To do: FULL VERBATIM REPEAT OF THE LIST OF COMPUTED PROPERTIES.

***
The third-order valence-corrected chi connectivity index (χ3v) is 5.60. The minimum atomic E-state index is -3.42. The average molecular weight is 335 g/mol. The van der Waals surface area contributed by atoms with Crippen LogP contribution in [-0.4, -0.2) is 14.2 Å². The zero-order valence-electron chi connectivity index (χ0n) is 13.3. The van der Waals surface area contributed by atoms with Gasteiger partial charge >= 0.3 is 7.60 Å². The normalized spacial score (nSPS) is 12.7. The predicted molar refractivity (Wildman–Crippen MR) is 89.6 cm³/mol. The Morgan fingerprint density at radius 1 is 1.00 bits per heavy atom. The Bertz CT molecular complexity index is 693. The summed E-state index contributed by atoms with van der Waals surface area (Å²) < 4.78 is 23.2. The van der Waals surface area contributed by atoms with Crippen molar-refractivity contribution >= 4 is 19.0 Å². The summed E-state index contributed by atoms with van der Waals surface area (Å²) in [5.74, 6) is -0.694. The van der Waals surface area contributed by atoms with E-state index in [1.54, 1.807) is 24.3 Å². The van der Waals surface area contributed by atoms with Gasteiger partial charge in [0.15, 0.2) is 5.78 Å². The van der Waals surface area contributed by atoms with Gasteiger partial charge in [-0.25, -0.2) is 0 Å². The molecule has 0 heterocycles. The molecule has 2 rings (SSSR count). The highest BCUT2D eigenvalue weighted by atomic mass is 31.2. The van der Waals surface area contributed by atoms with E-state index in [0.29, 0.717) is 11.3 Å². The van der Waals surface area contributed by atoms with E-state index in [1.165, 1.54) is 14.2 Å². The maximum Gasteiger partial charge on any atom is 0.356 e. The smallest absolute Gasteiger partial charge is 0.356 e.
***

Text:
The third-order valence-corrected chi connectivity index (χ3v) is 5.60. The minimum atomic E-state index is -3.42. The average molecular weight is 335 g/mol. The van der Waals surface area contributed by atoms with Crippen LogP contribution in [-0.4, -0.2) is 14.2 Å². The zero-order valence-electron chi connectivity index (χ0n) is 13.3. The van der Waals surface area contributed by atoms with Gasteiger partial charge >= 0.3 is 7.60 Å². The normalized spacial score (nSPS) is 12.7. The predicted molar refractivity (Wildman–Crippen MR) is 89.6 cm³/mol. The Morgan fingerprint density at radius 1 is 1.00 bits per heavy atom. The Bertz CT molecular complexity index is 693. The summed E-state index contributed by atoms with van der Waals surface area (Å²) < 4.78 is 23.2. The van der Waals surface area contributed by atoms with Crippen molar-refractivity contribution >= 4 is 19.0 Å². The summed E-state index contributed by atoms with van der Waals surface area (Å²) in [5.74, 6) is -0.694. The van der Waals surface area contributed by atoms with E-state index in [1.54, 1.807) is 24.3 Å². The van der Waals surface area contributed by atoms with Gasteiger partial charge in [0.15, 0.2) is 5.78 Å². The van der Waals surface area contributed by atoms with Gasteiger partial charge in [-0.25, -0.2) is 0 Å². The molecule has 0 heterocycles. The molecule has 2 rings (SSSR count). The highest BCUT2D eigenvalue weighted by atomic mass is 31.2. The van der Waals surface area contributed by atoms with E-state index in [0.29, 0.717) is 11.3 Å². The van der Waals surface area contributed by atoms with E-state index in [1.165, 1.54) is 14.2 Å². The maximum Gasteiger partial charge on any atom is 0.356 e. The smallest absolute Gasteiger partial charge is 0.356 e.